America's Most Endangered Rivers
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A national conservation organization has identified the Missouri River as one of the most endangered in the United States.
The Washington, D.C.-based American Rivers said this week that the health of the Missouri and the safety of people around it were threatened because of “outdated flood management practices.”
“The once wide Missouri, with extensive floodplains and shallow water areas, has been harnessed into a series of massive reservoirs on the upper river and a narrow, deep channel on the lower river,'' American Rivers said in a statement. “The channelization has made flood damages worse, putting communities at higher risk.”
Marian Maas of Bellevue, a retired biologist and a member of the Nebraska Wildlife Federation board of directors, pointed to the 2011 flood as evidence that the status quo for the Missouri is not good enough.
She said levees, instead of being built right up next to the river, should be set back where possible. Doing so in populated cities like Omaha isn't feasible, but giving the Missouri more capacity elsewhere would decrease the risk of flooding and make the river safer for those who live around it.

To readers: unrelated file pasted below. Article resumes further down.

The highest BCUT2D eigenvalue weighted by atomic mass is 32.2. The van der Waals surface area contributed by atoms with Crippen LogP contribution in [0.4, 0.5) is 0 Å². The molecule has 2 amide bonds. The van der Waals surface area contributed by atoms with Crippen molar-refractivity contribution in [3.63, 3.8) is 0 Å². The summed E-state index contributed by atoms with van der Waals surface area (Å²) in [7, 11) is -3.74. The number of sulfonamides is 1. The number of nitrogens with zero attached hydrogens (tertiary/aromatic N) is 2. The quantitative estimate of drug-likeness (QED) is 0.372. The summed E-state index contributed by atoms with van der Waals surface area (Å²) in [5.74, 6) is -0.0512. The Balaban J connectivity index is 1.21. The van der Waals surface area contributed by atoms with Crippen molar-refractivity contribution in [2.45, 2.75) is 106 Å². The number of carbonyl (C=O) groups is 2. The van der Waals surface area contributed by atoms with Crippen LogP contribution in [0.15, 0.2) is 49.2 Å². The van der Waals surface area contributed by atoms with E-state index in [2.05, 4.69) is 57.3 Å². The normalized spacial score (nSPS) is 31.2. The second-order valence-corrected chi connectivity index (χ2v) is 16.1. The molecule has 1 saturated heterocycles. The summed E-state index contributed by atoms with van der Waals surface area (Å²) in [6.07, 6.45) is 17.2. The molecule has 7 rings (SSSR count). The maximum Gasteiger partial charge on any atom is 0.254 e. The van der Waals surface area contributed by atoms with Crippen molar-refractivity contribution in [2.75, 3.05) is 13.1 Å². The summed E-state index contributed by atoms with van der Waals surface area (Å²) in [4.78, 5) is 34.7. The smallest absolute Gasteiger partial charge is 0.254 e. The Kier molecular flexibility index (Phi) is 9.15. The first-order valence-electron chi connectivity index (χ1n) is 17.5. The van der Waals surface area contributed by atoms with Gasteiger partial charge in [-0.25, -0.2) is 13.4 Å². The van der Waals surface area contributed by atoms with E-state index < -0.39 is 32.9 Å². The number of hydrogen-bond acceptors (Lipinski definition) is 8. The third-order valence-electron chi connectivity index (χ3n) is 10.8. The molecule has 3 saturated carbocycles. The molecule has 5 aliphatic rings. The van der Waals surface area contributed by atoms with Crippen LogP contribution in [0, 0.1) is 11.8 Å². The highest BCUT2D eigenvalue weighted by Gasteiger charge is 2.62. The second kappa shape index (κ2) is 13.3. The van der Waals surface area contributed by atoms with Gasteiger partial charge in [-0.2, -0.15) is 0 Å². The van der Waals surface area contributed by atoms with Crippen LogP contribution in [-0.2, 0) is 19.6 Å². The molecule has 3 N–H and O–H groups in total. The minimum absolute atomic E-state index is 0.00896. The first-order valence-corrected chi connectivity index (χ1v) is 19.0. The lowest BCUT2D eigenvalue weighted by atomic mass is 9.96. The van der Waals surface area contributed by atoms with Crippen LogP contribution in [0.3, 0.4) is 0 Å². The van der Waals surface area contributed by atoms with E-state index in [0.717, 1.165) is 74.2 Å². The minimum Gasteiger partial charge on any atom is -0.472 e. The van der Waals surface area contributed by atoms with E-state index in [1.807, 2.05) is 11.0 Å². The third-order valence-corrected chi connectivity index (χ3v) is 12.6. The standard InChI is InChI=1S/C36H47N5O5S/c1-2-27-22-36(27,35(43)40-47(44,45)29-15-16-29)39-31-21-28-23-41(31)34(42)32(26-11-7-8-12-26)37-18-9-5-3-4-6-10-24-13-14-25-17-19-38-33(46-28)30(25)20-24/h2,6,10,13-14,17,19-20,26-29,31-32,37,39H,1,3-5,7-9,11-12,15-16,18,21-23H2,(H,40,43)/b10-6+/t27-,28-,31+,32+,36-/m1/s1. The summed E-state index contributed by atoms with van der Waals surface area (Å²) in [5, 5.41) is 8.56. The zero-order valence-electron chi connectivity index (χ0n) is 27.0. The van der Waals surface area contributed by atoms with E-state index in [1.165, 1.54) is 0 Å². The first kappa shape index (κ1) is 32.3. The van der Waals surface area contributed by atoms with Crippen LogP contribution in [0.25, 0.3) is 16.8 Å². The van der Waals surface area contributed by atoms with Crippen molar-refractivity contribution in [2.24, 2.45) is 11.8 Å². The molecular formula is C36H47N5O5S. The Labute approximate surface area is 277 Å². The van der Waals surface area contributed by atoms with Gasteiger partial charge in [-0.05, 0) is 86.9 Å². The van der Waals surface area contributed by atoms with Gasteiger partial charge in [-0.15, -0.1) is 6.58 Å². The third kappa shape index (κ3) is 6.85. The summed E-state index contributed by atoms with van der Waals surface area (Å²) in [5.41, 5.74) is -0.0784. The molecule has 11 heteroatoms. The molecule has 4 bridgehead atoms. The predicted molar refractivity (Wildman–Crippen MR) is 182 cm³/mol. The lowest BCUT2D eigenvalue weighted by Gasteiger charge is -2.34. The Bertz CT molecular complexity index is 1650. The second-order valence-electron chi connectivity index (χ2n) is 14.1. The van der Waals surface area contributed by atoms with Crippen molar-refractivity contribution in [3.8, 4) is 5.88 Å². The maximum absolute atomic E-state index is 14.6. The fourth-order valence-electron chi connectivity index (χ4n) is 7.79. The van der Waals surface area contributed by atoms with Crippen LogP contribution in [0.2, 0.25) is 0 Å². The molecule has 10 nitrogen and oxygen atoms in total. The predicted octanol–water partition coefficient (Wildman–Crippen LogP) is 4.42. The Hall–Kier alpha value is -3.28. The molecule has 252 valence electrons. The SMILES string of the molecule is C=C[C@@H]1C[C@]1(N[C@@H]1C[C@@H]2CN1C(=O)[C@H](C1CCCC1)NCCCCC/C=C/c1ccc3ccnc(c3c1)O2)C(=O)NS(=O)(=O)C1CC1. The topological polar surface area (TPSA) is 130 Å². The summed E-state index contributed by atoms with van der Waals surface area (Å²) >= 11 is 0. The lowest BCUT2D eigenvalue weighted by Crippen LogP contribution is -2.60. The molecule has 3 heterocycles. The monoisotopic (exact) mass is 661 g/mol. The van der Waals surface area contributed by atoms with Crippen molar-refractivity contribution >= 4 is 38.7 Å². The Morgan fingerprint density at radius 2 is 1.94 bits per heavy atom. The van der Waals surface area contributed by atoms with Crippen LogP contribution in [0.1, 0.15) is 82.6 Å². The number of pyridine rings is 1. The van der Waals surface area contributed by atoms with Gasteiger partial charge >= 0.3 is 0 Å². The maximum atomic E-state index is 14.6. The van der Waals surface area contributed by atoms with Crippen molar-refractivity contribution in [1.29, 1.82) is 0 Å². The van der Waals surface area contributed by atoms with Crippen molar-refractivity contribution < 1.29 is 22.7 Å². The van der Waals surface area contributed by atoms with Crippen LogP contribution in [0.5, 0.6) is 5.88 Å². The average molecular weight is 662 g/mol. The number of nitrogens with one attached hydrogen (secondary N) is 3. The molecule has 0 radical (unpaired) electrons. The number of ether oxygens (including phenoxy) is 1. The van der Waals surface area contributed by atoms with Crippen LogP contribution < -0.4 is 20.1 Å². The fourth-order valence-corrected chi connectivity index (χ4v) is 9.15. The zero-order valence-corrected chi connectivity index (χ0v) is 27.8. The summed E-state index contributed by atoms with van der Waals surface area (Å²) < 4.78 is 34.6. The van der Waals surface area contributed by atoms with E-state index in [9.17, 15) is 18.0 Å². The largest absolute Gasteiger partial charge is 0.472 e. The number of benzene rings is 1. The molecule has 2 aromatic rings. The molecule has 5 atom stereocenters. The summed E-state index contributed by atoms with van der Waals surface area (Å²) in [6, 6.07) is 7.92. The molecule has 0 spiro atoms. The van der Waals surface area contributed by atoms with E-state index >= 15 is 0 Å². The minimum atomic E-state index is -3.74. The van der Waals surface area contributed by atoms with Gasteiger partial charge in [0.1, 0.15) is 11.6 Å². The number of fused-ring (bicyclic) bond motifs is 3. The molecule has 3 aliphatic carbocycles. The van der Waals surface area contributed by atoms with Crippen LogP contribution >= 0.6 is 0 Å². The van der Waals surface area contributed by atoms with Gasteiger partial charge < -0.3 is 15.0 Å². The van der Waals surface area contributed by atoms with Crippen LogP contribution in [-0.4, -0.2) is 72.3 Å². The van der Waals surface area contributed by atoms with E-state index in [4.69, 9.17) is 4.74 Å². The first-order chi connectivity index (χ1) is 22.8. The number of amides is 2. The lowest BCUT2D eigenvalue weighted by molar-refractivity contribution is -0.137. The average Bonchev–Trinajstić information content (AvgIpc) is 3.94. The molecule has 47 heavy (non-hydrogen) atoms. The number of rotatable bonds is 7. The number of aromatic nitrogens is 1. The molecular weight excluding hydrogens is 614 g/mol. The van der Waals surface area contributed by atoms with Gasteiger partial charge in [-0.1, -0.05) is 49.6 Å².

“It would be good for the managers of the river to look at new approaches for handling flood control,” she said. “Obviously, in the past it hasn't worked that well. ... It will flood again.”
In some cases, flood-damaged levees are already being rebuilt farther away from the river than before, including in part of Fremont County, Iowa.
Doing so might create more backwaters and sloughs, increasing opportunities for outdoor recreational activities, Maas said.
The Missouri was also named one of the country's most endangered rivers from 1994 to 2002.
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